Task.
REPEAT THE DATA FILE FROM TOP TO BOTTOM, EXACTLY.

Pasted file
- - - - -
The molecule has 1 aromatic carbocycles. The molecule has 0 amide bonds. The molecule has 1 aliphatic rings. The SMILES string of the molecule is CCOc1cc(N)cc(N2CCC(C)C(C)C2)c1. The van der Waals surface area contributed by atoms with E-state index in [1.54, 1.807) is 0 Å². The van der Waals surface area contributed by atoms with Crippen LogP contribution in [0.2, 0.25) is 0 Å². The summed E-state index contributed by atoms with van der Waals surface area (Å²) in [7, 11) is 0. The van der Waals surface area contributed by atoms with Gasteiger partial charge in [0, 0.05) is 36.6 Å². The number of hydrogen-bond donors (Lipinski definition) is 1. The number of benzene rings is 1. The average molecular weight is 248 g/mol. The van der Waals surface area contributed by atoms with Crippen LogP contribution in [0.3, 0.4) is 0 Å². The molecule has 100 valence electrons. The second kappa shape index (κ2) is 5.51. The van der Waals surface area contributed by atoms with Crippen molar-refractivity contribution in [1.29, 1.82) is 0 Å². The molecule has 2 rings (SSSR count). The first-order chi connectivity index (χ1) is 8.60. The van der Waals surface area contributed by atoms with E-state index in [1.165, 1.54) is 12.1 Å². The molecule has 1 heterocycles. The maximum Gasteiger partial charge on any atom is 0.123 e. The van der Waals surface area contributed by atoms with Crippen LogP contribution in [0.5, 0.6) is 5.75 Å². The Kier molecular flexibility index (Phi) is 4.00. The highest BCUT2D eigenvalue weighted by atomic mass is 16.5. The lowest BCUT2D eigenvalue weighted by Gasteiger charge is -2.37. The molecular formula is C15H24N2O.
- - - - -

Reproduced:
The molecule has 1 aromatic carbocycles. The molecule has 0 amide bonds. The molecule has 1 aliphatic rings. The SMILES string of the molecule is CCOc1cc(N)cc(N2CCC(C)C(C)C2)c1. The van der Waals surface area contributed by atoms with E-state index in [1.54, 1.807) is 0 Å². The van der Waals surface area contributed by atoms with Crippen LogP contribution in [0.2, 0.25) is 0 Å². The summed E-state index contributed by atoms with van der Waals surface area (Å²) in [7, 11) is 0. The van der Waals surface area contributed by atoms with Gasteiger partial charge in [0, 0.05) is 36.6 Å². The number of hydrogen-bond donors (Lipinski definition) is 1. The number of benzene rings is 1. The average molecular weight is 248 g/mol. The van der Waals surface area contributed by atoms with Crippen LogP contribution in [0.3, 0.4) is 0 Å². The molecule has 100 valence electrons. The second kappa shape index (κ2) is 5.51. The van der Waals surface area contributed by atoms with Crippen molar-refractivity contribution in [1.29, 1.82) is 0 Å². The molecule has 2 rings (SSSR count). The first-order chi connectivity index (χ1) is 8.60. The van der Waals surface area contributed by atoms with E-state index in [1.165, 1.54) is 12.1 Å². The molecule has 1 heterocycles. The maximum Gasteiger partial charge on any atom is 0.123 e. The van der Waals surface area contributed by atoms with Crippen LogP contribution in [0.5, 0.6) is 5.75 Å². The Kier molecular flexibility index (Phi) is 4.00. The highest BCUT2D eigenvalue weighted by atomic mass is 16.5. The lowest BCUT2D eigenvalue weighted by Gasteiger charge is -2.37. The molecular formula is C15H24N2O.